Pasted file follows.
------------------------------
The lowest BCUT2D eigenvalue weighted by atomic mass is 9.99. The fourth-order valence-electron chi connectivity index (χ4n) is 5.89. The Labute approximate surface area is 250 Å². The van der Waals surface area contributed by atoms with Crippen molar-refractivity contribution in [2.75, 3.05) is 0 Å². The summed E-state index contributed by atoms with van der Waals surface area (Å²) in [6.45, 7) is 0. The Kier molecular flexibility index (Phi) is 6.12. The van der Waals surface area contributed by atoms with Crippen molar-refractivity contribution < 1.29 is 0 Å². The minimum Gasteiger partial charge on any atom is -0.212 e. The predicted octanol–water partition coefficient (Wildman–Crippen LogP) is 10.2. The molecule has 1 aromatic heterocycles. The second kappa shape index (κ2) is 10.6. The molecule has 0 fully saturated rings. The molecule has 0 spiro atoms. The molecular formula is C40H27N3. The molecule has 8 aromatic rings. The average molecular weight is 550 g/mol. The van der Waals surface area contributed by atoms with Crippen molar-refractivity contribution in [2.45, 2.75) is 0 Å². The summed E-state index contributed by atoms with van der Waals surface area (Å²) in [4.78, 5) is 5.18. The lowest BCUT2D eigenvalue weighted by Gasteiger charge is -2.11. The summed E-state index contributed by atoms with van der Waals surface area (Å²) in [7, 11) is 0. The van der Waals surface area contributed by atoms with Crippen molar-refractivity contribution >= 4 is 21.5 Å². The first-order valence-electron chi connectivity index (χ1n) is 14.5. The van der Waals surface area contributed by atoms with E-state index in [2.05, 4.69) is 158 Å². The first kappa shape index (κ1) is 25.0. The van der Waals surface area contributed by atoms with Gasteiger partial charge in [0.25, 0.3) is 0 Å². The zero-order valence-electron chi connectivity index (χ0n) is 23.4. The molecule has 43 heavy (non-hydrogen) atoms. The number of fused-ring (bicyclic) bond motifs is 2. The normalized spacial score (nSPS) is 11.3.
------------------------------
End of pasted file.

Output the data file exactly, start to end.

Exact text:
The lowest BCUT2D eigenvalue weighted by atomic mass is 9.99. The fourth-order valence-electron chi connectivity index (χ4n) is 5.89. The Labute approximate surface area is 250 Å². The van der Waals surface area contributed by atoms with Crippen molar-refractivity contribution in [2.75, 3.05) is 0 Å². The summed E-state index contributed by atoms with van der Waals surface area (Å²) in [6.45, 7) is 0. The Kier molecular flexibility index (Phi) is 6.12. The van der Waals surface area contributed by atoms with Crippen molar-refractivity contribution < 1.29 is 0 Å². The minimum Gasteiger partial charge on any atom is -0.212 e. The predicted octanol–water partition coefficient (Wildman–Crippen LogP) is 10.2. The molecule has 1 aromatic heterocycles. The second kappa shape index (κ2) is 10.6. The molecule has 0 fully saturated rings. The molecule has 0 spiro atoms. The molecular formula is C40H27N3. The molecule has 8 aromatic rings. The average molecular weight is 550 g/mol. The van der Waals surface area contributed by atoms with Crippen molar-refractivity contribution in [2.45, 2.75) is 0 Å². The summed E-state index contributed by atoms with van der Waals surface area (Å²) in [4.78, 5) is 5.18. The lowest BCUT2D eigenvalue weighted by Gasteiger charge is -2.11. The summed E-state index contributed by atoms with van der Waals surface area (Å²) in [7, 11) is 0. The van der Waals surface area contributed by atoms with Crippen molar-refractivity contribution >= 4 is 21.5 Å². The first-order valence-electron chi connectivity index (χ1n) is 14.5. The van der Waals surface area contributed by atoms with E-state index in [2.05, 4.69) is 158 Å². The first kappa shape index (κ1) is 25.0. The van der Waals surface area contributed by atoms with Gasteiger partial charge in [0.25, 0.3) is 0 Å². The zero-order valence-electron chi connectivity index (χ0n) is 23.4. The molecule has 43 heavy (non-hydrogen) atoms. The number of fused-ring (bicyclic) bond motifs is 2. The normalized spacial score (nSPS) is 11.3.